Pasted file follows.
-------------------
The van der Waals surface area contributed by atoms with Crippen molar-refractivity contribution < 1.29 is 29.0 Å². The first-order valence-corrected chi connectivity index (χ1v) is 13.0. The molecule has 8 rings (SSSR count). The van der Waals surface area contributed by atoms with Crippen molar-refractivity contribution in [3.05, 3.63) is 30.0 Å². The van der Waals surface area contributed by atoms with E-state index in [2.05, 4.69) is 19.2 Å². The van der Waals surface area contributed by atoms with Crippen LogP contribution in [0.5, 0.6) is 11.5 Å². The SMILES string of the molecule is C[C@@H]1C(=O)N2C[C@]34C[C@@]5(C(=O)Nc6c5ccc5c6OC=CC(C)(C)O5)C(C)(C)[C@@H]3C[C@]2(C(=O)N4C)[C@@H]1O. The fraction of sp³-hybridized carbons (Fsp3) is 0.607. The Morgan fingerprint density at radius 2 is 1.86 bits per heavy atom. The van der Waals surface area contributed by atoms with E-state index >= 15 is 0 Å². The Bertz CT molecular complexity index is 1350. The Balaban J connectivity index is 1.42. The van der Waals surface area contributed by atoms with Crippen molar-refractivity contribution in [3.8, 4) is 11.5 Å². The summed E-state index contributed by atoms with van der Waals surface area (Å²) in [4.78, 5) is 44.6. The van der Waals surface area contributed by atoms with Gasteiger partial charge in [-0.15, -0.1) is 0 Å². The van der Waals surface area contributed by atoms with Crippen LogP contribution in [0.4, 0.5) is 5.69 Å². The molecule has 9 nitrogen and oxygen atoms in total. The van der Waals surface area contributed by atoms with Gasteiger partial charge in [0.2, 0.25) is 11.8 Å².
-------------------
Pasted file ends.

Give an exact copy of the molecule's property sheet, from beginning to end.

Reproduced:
The van der Waals surface area contributed by atoms with Crippen molar-refractivity contribution < 1.29 is 29.0 Å². The first-order valence-corrected chi connectivity index (χ1v) is 13.0. The molecule has 8 rings (SSSR count). The van der Waals surface area contributed by atoms with Crippen molar-refractivity contribution in [3.05, 3.63) is 30.0 Å². The van der Waals surface area contributed by atoms with E-state index in [2.05, 4.69) is 19.2 Å². The van der Waals surface area contributed by atoms with Crippen LogP contribution in [0.5, 0.6) is 11.5 Å². The SMILES string of the molecule is C[C@@H]1C(=O)N2C[C@]34C[C@@]5(C(=O)Nc6c5ccc5c6OC=CC(C)(C)O5)C(C)(C)[C@@H]3C[C@]2(C(=O)N4C)[C@@H]1O. The fraction of sp³-hybridized carbons (Fsp3) is 0.607. The Morgan fingerprint density at radius 2 is 1.86 bits per heavy atom. The van der Waals surface area contributed by atoms with E-state index >= 15 is 0 Å². The Bertz CT molecular complexity index is 1350. The Balaban J connectivity index is 1.42. The van der Waals surface area contributed by atoms with Crippen molar-refractivity contribution in [3.8, 4) is 11.5 Å². The summed E-state index contributed by atoms with van der Waals surface area (Å²) in [4.78, 5) is 44.6. The van der Waals surface area contributed by atoms with Gasteiger partial charge in [-0.15, -0.1) is 0 Å². The van der Waals surface area contributed by atoms with Crippen LogP contribution in [0.4, 0.5) is 5.69 Å². The molecule has 9 nitrogen and oxygen atoms in total. The van der Waals surface area contributed by atoms with Gasteiger partial charge in [0.2, 0.25) is 11.8 Å².